Joan Churchill and Nicholas Broomfield's "Lily Tomlin: The Film Behind the Show" ( at the Westside Pavilion) is entertaining simply because Lily Tomlin is entertaining. But as a film it finally cancels itself out, unsatisfying as either documentary or concert film.
There's not enough of Tomlin's dazzling one-woman show "The Search for Signs of Intelligent Life in the Universe" (which continues at the Doolittle) to do it justice, yet the behind-the-scenes stuff is too thin on its own. (The film makers even dip into old TV show clips.)
You can understand why Tomlin, concerned with a cable-TV sale for her show, would try to block the film. Harder to understand is why, as an essentially private person, not to mention a show-business veteran, she agreed to be filmed in the first place. Apparently, she wasn't sure enough of the show's success to feel the need to protect her material. At any rate, it is strictly a portrait of an artist preparing and in performance; do not go expecting to discover the woman behind the performer.
In February, 1984, six months after Tomlin and writer-director Jane Wagner started work on "Signs of Intelligent Life," Churchill and Broomfield, known for their impressive documentaries "Soldier Girls" and "Chicken Ranch," started filming in Austin, Tex., where Tomlin began trying out Wagner's new material before an audience for the first time.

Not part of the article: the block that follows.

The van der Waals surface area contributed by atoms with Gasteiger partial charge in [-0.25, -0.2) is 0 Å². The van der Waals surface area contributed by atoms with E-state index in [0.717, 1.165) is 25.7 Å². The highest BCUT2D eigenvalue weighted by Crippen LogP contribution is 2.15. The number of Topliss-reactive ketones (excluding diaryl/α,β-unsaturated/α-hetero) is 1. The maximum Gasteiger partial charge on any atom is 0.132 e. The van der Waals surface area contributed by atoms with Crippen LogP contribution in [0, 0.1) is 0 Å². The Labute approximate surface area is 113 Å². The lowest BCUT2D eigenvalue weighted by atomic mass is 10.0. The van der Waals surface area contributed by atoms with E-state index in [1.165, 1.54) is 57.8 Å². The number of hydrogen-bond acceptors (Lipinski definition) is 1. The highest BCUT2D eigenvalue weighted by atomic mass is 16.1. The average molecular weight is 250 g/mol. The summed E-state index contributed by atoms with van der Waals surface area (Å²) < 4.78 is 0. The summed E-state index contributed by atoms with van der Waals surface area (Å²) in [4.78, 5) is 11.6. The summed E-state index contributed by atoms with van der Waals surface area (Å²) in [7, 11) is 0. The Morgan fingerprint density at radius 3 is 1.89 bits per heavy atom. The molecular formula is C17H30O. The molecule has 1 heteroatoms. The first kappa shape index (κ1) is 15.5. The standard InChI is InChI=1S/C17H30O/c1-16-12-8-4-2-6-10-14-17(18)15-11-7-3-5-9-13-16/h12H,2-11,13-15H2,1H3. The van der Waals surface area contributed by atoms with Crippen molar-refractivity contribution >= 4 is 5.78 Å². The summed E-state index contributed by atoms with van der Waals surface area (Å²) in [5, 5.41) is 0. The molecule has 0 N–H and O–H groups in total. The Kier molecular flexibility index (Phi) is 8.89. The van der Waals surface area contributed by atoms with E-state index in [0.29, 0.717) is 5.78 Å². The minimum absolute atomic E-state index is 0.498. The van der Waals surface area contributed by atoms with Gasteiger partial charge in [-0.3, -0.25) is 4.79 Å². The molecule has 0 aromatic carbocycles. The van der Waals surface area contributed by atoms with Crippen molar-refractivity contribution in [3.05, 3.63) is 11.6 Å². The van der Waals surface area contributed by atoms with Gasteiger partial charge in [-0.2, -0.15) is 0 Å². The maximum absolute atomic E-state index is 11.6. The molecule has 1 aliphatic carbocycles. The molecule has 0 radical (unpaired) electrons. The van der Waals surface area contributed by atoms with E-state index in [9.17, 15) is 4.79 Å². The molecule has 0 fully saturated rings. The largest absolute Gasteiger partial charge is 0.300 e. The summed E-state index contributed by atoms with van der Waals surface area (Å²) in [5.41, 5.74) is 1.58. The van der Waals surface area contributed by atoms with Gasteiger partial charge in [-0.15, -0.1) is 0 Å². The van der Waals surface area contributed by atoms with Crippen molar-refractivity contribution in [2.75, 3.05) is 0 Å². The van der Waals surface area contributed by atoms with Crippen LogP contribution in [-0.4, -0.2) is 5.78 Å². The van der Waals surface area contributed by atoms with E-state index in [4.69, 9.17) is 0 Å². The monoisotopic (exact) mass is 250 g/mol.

In essence, the film is a record of a lengthy, cross-country tryout, building to a triumphant Broadway opening. We watch Tomlin gradually develop her characterizations, sharpening her timing, eliminating fluffs and adding music and sound effects. Although audiences are asked for their responses, it's not clear to what extent their opinions helped shape the final show.
Generous as the glimpses of Tomlin on stage are--they make up 20% of the film--they are just that. Apart from polish, they're identical to what she is currently performing in person. There are bits and pieces of the defiant yet vulnerable teen-aged Agnus Angst; the clutch of women friends who've survived the '60s and '70s and their fads and causes; and of Trudy, the unhinged but wildly imaginative bag woman. You may enjoy them in snippets, but there's nothing like seeing these characters in their wondrous, hilarious and poignant stage life.
There are no surprises offstage: Tomlin and Wagner come across as the hard-working, highly talented professionals their work proclaims them to be. Perhaps the most revealing moment of Tomlin at work is a session with her late coach, Peggy Feury; in this scene we see Tomlin revealing the awesome range of her expressiveness, the controlled flexibility of her voice and body. Tomlin is ever the chameleon: In a snap she can switch from young to old, plain to beautiful--but we already knew this coming in. Certainly, the film does allow us a close-range look at Tomlin's sheer joy in performing and the rewarding cheers it brings her.
It is perhaps a measure of the ultimate superficiality of the film (Times-rated: Mature for some racy lines) that the individual we do feel we come to know best is neither the highly focused Tomlin nor the lovely, gentle Wagner, but their feisty road manager Cheryl Swannack.